One of the most fascinating exhibits in this section was a trisected horse's head, cut lengthways.   These types of 'split' plastinations were among my favourites; they allow you to see the mechanics of how everyone fits together and (somewhat uniquely for an anatomical display) how tightly packed together anatomy is.  Generally, for purposes of comprehension, anatomical systems are usually displayed in a somewhat simplified form - we are able to easily distinguish between different colour-coded organs, and nervous and circulatory systems are portrayed as diagrammatic.  What you begin to appreciate here is how complicated and 'busy' internal anatomy is.  Everything is packed tightly together, and is generally the same colour.  You'd think it'd be easy to spot major features like the spinal cord, or the brain, but it's far from immediately obvious.

Another way in which the exhibition succeeds is to show us the animal 'in motion'.  One of the most dramatic instances is the bull plastination.  The animal seems frozen in mid-frenzy, about to charge forward and gore anyone in its path.  The exposed muscles along the flank of are taut and tense, and everything seems to suggest a fluid sense of motion and power.  This is another example of an instance in which we do not need any more information provided than what we can see before us.  The pose provides all the context we need.  The sheer size of this model, the largest we've seen so far is also impressive, and sets the stage for what's to come.

Circulatory system of a rabbit.
Passing reindeer in motion, we're able to see precisely how the the muscles high up in the body provide the energy for the slender legs below - allowing the quick acceleration that it relies upon to escape from wolves.  We move to a small display case showing models of the circulatory systems of a duck, a rabbit, a pig and a lamb.  These, as beautiful as they are, seem like a bit of a climb down after the bull, but then you turn the corner and are face-to-face with the colossal elephant plastination.

Whoa Nellie!
The elephant is probably the single best anatomical exhibit I have ever seen.  It's both astoundingly aesthetically appealing and a stunningly clear way of presenting information.  It's hard to think of a better way to convey the sheer mass of the creature than this.  The head and trunk are neatly split in two, allowing us to peer through the head and through the neck to the internal organs.  From the side we can see it's huge guts, the flesh separated from the body creating a sort of cocoon for them.  The muscles of the legs are shown flowering outwards from the bone, showing both their individual beauty and how they all fit together.  Below, the nervous system has been separated and laid out roughly in relation to the body above.  It is relatively easy to imagine the plastination processes of the smaller animals, but it boggles the mind how the elephant has been created.   It's the kind of exhibit you could appreciate for hours from every angle.  Alas, the museum was closing, and I had to leave.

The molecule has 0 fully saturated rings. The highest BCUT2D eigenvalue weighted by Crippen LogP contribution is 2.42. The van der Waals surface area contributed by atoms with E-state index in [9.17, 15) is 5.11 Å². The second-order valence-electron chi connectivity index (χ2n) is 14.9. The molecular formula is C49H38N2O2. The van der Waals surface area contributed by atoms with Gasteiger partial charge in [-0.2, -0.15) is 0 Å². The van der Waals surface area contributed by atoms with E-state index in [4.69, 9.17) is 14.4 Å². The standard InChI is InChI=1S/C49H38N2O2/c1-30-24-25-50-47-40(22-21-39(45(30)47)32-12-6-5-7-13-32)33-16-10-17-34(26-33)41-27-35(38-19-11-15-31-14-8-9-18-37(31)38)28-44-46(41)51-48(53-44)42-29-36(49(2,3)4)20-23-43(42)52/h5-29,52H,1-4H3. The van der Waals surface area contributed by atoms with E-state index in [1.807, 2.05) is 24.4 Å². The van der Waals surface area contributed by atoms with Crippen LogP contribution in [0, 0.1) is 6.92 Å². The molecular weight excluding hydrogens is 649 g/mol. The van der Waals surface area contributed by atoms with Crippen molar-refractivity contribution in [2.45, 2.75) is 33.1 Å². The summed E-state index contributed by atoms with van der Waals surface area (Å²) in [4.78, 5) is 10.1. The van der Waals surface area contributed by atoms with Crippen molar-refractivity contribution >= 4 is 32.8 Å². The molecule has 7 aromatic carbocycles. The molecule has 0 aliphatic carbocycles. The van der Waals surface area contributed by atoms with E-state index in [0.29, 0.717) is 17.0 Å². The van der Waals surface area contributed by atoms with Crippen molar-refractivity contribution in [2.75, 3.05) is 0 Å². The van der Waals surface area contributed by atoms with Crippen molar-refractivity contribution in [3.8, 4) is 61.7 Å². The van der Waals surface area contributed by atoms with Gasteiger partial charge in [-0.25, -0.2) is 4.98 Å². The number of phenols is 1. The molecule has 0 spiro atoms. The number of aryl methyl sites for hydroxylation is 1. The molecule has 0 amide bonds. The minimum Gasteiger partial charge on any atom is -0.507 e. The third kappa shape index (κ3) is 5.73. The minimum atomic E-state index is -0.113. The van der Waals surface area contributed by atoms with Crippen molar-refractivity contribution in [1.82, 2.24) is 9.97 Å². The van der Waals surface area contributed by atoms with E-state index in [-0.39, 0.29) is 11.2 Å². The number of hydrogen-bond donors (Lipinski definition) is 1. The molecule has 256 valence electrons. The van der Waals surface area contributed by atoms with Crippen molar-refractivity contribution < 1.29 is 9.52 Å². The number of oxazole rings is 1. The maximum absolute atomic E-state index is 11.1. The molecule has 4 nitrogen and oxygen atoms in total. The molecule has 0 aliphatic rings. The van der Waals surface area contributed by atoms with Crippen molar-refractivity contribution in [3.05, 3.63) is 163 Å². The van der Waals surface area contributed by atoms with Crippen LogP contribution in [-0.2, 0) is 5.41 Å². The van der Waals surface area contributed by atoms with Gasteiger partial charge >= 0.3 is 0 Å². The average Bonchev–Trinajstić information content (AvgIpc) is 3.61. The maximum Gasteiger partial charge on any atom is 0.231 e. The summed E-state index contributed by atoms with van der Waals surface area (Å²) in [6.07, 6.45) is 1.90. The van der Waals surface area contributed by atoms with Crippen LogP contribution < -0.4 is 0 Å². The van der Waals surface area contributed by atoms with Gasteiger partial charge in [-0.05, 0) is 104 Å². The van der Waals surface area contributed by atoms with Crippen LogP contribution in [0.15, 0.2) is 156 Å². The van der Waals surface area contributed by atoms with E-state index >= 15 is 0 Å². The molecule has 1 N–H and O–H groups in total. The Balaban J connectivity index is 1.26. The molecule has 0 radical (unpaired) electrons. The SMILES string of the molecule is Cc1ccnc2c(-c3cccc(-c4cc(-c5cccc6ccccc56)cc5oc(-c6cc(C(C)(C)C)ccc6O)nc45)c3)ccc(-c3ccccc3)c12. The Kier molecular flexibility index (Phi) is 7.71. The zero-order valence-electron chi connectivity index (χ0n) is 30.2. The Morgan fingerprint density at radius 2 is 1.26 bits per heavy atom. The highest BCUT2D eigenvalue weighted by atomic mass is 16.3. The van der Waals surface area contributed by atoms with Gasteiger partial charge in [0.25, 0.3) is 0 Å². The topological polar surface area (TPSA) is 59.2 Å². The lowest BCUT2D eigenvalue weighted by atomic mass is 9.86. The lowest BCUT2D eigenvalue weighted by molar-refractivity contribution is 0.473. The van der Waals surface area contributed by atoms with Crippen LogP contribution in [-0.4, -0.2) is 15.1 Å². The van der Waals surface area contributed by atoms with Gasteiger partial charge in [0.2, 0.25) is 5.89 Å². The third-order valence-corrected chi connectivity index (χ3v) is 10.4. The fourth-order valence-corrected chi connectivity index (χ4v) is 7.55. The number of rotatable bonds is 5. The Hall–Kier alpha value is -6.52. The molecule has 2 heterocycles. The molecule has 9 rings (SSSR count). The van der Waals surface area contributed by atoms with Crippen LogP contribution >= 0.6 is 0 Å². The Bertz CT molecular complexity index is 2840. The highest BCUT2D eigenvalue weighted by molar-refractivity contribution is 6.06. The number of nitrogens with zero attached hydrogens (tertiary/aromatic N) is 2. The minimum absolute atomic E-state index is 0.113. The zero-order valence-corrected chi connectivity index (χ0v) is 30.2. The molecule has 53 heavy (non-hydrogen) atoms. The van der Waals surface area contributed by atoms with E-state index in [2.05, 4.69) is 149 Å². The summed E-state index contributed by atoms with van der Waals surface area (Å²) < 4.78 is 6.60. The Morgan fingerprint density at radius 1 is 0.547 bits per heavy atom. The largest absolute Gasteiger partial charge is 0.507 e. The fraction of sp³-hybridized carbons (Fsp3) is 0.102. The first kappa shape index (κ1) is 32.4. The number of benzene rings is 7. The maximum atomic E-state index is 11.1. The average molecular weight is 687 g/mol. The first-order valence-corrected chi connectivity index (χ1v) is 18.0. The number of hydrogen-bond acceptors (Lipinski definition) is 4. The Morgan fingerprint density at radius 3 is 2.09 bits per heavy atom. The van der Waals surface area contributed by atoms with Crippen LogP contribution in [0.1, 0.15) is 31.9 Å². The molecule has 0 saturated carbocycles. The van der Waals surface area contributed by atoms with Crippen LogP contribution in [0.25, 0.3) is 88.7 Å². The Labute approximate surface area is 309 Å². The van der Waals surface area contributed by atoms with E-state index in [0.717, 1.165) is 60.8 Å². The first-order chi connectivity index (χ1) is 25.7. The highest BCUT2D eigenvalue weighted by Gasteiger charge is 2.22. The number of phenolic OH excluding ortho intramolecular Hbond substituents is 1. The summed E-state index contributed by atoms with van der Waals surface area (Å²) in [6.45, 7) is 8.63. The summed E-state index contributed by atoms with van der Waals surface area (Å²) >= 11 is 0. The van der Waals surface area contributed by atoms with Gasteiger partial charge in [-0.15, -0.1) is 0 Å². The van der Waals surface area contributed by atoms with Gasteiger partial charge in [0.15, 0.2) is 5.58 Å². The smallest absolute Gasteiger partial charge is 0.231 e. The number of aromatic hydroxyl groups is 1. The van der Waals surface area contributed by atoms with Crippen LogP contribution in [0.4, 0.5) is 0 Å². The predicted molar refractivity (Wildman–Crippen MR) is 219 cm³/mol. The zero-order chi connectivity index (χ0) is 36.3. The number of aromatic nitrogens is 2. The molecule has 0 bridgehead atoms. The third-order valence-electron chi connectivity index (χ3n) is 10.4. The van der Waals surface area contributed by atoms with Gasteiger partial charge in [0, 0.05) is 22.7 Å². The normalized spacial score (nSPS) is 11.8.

This exhibition costs £9 to enter, and it's worth every penny of it.  A huge amount of thought has been put into the layout, presentation and lighting.  Each area builds on the one before, and complements the one to come, adding layers upon layers of context to what we are seeing.  If I had some minor criticisms, then it'd be that we do not get to see any large carnivore plastinations.  I suppose this is a function of the fact that all the animals featured have died naturally - nothing has been killed for the exhibition - and I suppose a lion or tiger carcass is a hot commodity amongst zoologists.  This is exactly the kind of exhibition that the Natural History Museum should be putting on, a perfect mix of information and aesthetics that you can't help but walk out of with a renewed appreciation of the aesthetics, beauty and complexity of anatomy.